Jump to content
  • Advertisement
Sign in to follow this  
arkerone

Why reverse the light direction?

This topic is 2176 days old which is more than the 365 day threshold we allow for new replies. Please post a new topic.

If you intended to correct an error in the post then please contact us.

Recommended Posts

Hello,

I have a question why do reverse the direction of a directional light?

[source lang="cpp"] // Invert the light direction for calculations.
lightDir = -lightDirection;

// Calculate the amount of light on this pixel.
lightIntensity = saturate(dot(input.normal, lightDir));[/source]

Thx! Edited by arkerone

Share this post


Link to post
Share on other sites
Advertisement
They probably subtract in the wrong order somewhere earlier (possibly for another calculation that needs it the other way)
for instance lightPos-vertPos instead of vertPos-lightPos

Share this post


Link to post
Share on other sites
When calculating the half vector, the vectors are both from the object to the eye or light.
That is, the half vector is created by adding the vector from the object to the light and the vector from the object to the eye.

display1863.png

Here, pay attention to only the V and the L vectors. V = View = Eye. The H vector is the half vector, half-way between the V and L vectors.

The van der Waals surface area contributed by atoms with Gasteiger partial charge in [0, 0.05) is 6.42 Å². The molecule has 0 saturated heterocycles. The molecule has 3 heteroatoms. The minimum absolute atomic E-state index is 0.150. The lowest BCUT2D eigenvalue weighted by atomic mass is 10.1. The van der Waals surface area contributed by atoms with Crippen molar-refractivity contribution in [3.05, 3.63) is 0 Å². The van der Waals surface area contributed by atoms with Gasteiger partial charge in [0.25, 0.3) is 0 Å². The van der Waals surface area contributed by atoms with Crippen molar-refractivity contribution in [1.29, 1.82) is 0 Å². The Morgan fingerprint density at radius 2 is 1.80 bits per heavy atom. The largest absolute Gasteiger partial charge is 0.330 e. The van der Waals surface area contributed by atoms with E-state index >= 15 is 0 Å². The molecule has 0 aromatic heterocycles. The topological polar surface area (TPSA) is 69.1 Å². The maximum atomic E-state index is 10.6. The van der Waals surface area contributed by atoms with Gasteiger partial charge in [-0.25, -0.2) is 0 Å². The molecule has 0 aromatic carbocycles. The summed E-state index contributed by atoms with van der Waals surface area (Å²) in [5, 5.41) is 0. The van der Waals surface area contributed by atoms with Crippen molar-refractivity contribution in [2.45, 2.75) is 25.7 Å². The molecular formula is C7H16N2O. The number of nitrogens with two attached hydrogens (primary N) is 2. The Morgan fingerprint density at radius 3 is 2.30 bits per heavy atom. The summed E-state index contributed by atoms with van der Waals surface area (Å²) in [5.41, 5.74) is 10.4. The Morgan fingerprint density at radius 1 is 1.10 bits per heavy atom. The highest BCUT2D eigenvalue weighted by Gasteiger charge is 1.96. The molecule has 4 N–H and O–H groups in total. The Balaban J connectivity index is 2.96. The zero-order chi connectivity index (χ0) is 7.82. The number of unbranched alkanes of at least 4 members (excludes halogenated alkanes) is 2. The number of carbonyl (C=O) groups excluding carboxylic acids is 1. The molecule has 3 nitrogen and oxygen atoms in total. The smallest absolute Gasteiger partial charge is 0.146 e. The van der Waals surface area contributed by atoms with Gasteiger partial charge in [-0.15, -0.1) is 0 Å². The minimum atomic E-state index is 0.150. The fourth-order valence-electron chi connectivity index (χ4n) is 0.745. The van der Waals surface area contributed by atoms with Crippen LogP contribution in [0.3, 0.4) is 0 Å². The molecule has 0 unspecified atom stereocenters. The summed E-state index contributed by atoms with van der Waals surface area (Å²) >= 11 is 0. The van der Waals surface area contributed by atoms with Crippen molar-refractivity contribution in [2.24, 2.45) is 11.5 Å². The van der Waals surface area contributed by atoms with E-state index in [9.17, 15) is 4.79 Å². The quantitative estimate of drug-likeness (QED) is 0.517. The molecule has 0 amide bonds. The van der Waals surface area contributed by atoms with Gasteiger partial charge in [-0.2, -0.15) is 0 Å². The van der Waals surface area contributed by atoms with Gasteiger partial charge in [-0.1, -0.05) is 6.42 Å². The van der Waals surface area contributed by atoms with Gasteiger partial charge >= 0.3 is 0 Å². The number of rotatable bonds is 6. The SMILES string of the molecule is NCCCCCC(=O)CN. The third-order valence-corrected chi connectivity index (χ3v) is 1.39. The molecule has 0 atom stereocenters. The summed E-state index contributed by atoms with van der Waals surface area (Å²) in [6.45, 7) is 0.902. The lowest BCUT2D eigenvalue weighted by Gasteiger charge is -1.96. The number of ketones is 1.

But notice that they all point away from the surface. Towards the eye and the sun/light.


Some people think better when visualizing the sun vector (or light vector of any kind) as going out of the sun in some direction.
Those people need to reverse the sun’s direction for lighting equations, because that line of thinking makes the L vector point towards the surface.


L. Spiro

Share this post


Link to post
Share on other sites
In comes down to the difference between the direction of a light vs its position relative to a surface being rendered. It's typical to define a directional light as a vector that points in the direction the light is shining. However, for lighting calculations we need to know the position of the light relative to the surface. For global lights this turns out to simply be the reverse of the light's direction vector.

Share this post


Link to post
Share on other sites
I can guess the calculation could come bouncing off a surface. If a surface contains more reflective material then the shader tells the light to bounce off and go into another direction. Just a guess.

Share this post


Link to post
Share on other sites
Sign in to follow this  

  • Advertisement
×

Important Information

By using GameDev.net, you agree to our community Guidelines, Terms of Use, and Privacy Policy.

We are the game development community.

Whether you are an indie, hobbyist, AAA developer, or just trying to learn, GameDev.net is the place for you to learn, share, and connect with the games industry. Learn more About Us or sign up!

Sign me up!